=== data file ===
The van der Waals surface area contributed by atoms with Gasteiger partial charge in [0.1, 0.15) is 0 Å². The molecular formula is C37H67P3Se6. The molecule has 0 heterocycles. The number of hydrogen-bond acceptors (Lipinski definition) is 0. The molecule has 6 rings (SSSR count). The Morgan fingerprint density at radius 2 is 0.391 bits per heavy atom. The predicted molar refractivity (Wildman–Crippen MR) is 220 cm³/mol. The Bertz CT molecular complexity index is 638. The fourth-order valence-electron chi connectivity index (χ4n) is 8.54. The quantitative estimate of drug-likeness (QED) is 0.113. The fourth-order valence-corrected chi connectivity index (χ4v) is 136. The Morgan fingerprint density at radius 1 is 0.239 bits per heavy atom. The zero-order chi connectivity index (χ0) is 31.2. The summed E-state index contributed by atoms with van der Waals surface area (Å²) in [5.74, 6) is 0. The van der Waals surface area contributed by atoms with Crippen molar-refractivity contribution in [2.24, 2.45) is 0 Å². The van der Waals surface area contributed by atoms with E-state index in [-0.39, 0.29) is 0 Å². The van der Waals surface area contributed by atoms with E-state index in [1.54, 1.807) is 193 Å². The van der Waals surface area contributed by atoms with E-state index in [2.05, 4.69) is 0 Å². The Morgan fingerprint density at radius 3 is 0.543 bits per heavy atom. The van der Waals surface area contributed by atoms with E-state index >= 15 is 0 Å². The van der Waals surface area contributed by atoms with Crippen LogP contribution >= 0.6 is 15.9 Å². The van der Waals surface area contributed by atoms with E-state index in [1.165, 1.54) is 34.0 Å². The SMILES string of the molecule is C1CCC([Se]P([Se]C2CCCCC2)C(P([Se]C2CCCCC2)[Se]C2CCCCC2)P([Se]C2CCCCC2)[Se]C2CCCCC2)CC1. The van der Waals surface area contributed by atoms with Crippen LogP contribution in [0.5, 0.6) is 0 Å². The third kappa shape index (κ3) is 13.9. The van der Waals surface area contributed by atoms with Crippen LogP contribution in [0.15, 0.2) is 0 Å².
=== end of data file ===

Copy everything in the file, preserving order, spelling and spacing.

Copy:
The van der Waals surface area contributed by atoms with Gasteiger partial charge in [0.1, 0.15) is 0 Å². The molecular formula is C37H67P3Se6. The molecule has 0 heterocycles. The number of hydrogen-bond acceptors (Lipinski definition) is 0. The molecule has 6 rings (SSSR count). The Morgan fingerprint density at radius 2 is 0.391 bits per heavy atom. The predicted molar refractivity (Wildman–Crippen MR) is 220 cm³/mol. The Bertz CT molecular complexity index is 638. The fourth-order valence-electron chi connectivity index (χ4n) is 8.54. The quantitative estimate of drug-likeness (QED) is 0.113. The fourth-order valence-corrected chi connectivity index (χ4v) is 136. The Morgan fingerprint density at radius 1 is 0.239 bits per heavy atom. The zero-order chi connectivity index (χ0) is 31.2. The summed E-state index contributed by atoms with van der Waals surface area (Å²) in [5.74, 6) is 0. The van der Waals surface area contributed by atoms with Crippen molar-refractivity contribution in [2.24, 2.45) is 0 Å². The van der Waals surface area contributed by atoms with E-state index in [-0.39, 0.29) is 0 Å². The van der Waals surface area contributed by atoms with E-state index in [1.54, 1.807) is 193 Å². The van der Waals surface area contributed by atoms with E-state index in [2.05, 4.69) is 0 Å². The Morgan fingerprint density at radius 3 is 0.543 bits per heavy atom. The van der Waals surface area contributed by atoms with E-state index >= 15 is 0 Å². The van der Waals surface area contributed by atoms with Crippen LogP contribution >= 0.6 is 15.9 Å². The van der Waals surface area contributed by atoms with E-state index in [1.165, 1.54) is 34.0 Å². The SMILES string of the molecule is C1CCC([Se]P([Se]C2CCCCC2)C(P([Se]C2CCCCC2)[Se]C2CCCCC2)P([Se]C2CCCCC2)[Se]C2CCCCC2)CC1. The van der Waals surface area contributed by atoms with Crippen LogP contribution in [0.5, 0.6) is 0 Å². The third kappa shape index (κ3) is 13.9. The van der Waals surface area contributed by atoms with Crippen LogP contribution in [0.15, 0.2) is 0 Å².